Fifth in a 6-part series exploring powertrain strategies for Japanese auto makers.

TOKYO – Mazda Motor Corp. strives to coordinate powertrain development with Ford Motor Co. in hopes of introducing new technologies at an affordable cost.

While largely achieving this objective, management often must delay marketing of advanced systems until Ford, Mazda’s largest share holder, gives the green light.

Until then, Mazda does without continuously variable transmissions and hybrid-electric or flex-fuel vehicles, though some of these systems are technically ready.

Instead, Mazda’s focus has been on direct-injection gasoline engine and variable valve-timing technologies. In 2005, the auto maker introduced its 2.3L DISI (Direct Injection Spark Ignition) 4-cyl. for the Mazdaspeed6 performance sedan.

The same DISI 4-cyl. since has been adopted by the Mazdaspeed3 and CX-7 cross/utility vehicle. In Japan, it is available in the MPV minivan and Premacy wagon, the domestic version of the Mazda5.

The new 2L DISI 4-cyl. for the Premacy/Mazda5 is naturally aspirated. All other models, each with 2.3L variants of the DISI family, are turbocharged.

Meanwhile, Mazda, which has 17 engines in its lineup, was among the leaders in introducing high-pressure, common-rail fueling for diesels.

In 2002, it adopted a 26,000-psi (1,800-bar) common-rail system supplied by Denso Corp. for European export models of the 2L MPV and Mazda6. The 2L turbodiesel with the high-pressure injection system also now is available in the Mazda5.

Elsewhere, Ford soon will discontinue production of the Mazda2 at its Valencia plant in Spain, returning production to a Mazda plant in Japan.

As a result, the Japanese auto maker likely will source the new-generation Mazda2’s 1.3L turbodiesel directly from PSA Peugeot Citroen’s Douvrin plant; that diesel engine family was co-developed with Ford.

Mazda’s own 2L turbodiesel, also using a Denso-developed high-pressure common-rail injection system, is installed in European export models of the Mazda6.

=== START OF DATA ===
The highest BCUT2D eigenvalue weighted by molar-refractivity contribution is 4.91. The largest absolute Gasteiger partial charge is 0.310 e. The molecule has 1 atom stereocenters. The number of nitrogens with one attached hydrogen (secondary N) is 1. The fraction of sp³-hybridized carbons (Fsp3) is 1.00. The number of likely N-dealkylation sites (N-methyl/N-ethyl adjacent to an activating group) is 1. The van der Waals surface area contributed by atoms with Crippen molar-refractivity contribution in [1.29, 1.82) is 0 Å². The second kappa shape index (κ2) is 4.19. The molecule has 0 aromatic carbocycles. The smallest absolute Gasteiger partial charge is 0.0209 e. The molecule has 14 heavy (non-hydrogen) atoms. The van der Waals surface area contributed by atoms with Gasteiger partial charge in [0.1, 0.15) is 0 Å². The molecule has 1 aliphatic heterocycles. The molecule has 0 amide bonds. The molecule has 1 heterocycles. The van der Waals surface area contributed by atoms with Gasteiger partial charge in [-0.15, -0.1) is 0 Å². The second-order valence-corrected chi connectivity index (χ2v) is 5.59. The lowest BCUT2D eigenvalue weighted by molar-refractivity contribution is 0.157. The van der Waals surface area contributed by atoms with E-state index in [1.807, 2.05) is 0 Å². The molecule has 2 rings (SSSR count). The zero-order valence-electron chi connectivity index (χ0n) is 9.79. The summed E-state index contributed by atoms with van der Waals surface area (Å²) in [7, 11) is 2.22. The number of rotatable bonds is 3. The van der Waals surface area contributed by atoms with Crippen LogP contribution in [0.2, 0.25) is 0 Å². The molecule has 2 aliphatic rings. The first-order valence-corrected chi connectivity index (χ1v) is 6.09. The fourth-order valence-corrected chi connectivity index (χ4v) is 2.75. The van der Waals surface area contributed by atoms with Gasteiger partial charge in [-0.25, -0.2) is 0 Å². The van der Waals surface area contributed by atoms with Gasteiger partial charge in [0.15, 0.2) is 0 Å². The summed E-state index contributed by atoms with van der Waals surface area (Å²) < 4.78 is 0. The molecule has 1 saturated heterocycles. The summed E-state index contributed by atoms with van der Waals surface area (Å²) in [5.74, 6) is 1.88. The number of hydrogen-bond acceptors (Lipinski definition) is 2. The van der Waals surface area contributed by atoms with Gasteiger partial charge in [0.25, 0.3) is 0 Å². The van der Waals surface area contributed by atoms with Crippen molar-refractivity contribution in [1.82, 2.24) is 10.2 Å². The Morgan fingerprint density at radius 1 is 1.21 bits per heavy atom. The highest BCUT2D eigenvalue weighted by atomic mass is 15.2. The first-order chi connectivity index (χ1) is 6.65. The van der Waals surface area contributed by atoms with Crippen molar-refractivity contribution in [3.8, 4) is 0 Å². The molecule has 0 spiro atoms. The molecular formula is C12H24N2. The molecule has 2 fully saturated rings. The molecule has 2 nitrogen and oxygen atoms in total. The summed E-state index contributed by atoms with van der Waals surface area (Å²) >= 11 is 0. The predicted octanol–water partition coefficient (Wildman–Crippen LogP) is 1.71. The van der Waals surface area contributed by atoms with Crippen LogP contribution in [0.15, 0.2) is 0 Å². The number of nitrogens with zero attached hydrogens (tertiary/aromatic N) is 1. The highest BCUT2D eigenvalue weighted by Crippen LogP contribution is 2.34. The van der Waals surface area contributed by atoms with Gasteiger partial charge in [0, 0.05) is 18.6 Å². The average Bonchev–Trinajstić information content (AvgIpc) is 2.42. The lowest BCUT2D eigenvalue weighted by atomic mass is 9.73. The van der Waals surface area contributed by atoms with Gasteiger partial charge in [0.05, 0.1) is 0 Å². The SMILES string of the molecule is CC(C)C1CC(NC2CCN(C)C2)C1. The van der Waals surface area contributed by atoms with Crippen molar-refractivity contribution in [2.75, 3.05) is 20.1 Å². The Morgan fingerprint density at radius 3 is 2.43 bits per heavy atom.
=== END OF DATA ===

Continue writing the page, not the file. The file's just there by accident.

Unlike Honda Motor Co. Ltd. and Mitsubishi Motors Corp., Mazda has no plans to introduce a “clean-diesel” vehicle in the U.S. market.

“We are not big enough to do it on our own, thus we’ll have to work with Ford,” says Seita Kanai, director-technical development.

Nor will Mazda develop a hybrid-electric vehicle on its own – although it has a “smart” mild- hybrid system featuring idle-shutdown technology that is ready to go.

Here, too, it will rely on Ford technology, specifically, the system developed for the Escape and Mercury Mariner HEVs. Nevertheless, Kanai expects HEVs to make “big inroads” in the coming 10-15 years.

From the middle of this year, the auto maker will launch a Tribute Hybrid CUV in the U.S. A variant of the Ford Escape Hybrid, Mazda’s Tribute Hybrid will be powered by a 2.3L gasoline engine and 70-kW electric motor. Engineers say the vehicle’s 4-cyl. mill will produce 131 hp and 123 lb.-ft. (167 Nm) of torque.

Kanai declines to speculate on which HEV system – “strong” such as the Toyota Prius or mild such as Honda’s Accord Hybrid and Civic Hybrid – will prevail.

“A bigger question for Mazda is, what sort of engine future hybrids will be based on: Gasoline? Diesel? Even rotary? At this point we see no clear direction. A rotary hybrid would be fantastic, however,” he says. Mazda is the only auto maker with a rotary in production.

In future-fuel endeavors, Mazda began leasing a dual-mode (gasoline and hydrogen) rotary-powered car last April.

Based on an RX-8 sports car, the RX-8 Hydrogen RE can run 60 miles (97 km) with its rotary burning pure hydrogen; 400 miles (644 km) using both fuels. Hydrogen gas is stored in a supplemental high-pressure fuel tank in the car’s trunk.

To date, the auto maker has leased five RX-8 Hydrogen REs in Japan, including two in the private sector, to companies.

Mazda researchers note that conventional piston engines tend to misfire when running on hydrogen, as the gas hits the hot intake valves. In contrast, the rotary’s unique layout – with intake and exhaust areas located in separate chambers – is much more suitable for hydrogen fuel.

Meanwhile, Mazda currently is testing an HEV using a rotary. A prototype displayed at the 2005 Tokyo Motor Show in a Premacy minivan employs the same dual gasoline-hydrogen system that is installed in the RX-8 Hydrogen RE.

Unlike the RX-8 Hydrogen, however, the Premacy Hydrogen’s dual-fuel rotary engine is augmented by an electric motor powered by a nickel-metal hydride battery pack.

Its hydrogen fuel tank is slightly larger than the RX-8 Hydrogen unit, enabling the model to run 125 miles (201 km) using only hydrogen fuel, double the distance of the RX-8 Hydrogen.

Kanai says Mazda’s hydrogen rotary has greater mid-term future potential than fuel cells because its cost is “more realistic.”

Mazda is relying on Ford to take the lead in developing fuel-cell technology through its partnership with DaimlerChrysler AG and Ballard Power Systems Inc.